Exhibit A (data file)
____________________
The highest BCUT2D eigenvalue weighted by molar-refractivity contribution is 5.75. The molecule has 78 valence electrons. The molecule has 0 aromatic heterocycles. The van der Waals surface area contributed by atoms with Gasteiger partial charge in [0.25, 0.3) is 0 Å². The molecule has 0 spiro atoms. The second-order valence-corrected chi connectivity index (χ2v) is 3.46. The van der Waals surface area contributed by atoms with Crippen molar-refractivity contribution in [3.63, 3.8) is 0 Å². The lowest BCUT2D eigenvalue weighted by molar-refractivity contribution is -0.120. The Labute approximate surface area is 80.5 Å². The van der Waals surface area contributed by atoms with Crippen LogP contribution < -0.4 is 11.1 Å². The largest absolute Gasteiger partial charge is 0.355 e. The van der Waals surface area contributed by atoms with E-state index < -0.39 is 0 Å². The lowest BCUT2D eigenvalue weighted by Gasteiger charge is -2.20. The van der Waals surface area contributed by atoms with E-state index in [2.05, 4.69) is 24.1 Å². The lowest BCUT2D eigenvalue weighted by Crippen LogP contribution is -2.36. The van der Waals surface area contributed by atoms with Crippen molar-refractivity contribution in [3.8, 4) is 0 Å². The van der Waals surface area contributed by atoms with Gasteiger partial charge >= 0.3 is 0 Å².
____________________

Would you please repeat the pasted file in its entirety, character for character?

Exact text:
The highest BCUT2D eigenvalue weighted by molar-refractivity contribution is 5.75. The molecule has 78 valence electrons. The molecule has 0 aromatic heterocycles. The van der Waals surface area contributed by atoms with Gasteiger partial charge in [0.25, 0.3) is 0 Å². The molecule has 0 spiro atoms. The second-order valence-corrected chi connectivity index (χ2v) is 3.46. The van der Waals surface area contributed by atoms with Crippen molar-refractivity contribution in [3.63, 3.8) is 0 Å². The lowest BCUT2D eigenvalue weighted by molar-refractivity contribution is -0.120. The Labute approximate surface area is 80.5 Å². The van der Waals surface area contributed by atoms with Crippen LogP contribution < -0.4 is 11.1 Å². The largest absolute Gasteiger partial charge is 0.355 e. The van der Waals surface area contributed by atoms with E-state index < -0.39 is 0 Å². The lowest BCUT2D eigenvalue weighted by Gasteiger charge is -2.20. The van der Waals surface area contributed by atoms with E-state index in [2.05, 4.69) is 24.1 Å². The lowest BCUT2D eigenvalue weighted by Crippen LogP contribution is -2.36. The van der Waals surface area contributed by atoms with Crippen molar-refractivity contribution in [3.8, 4) is 0 Å². The van der Waals surface area contributed by atoms with Gasteiger partial charge >= 0.3 is 0 Å².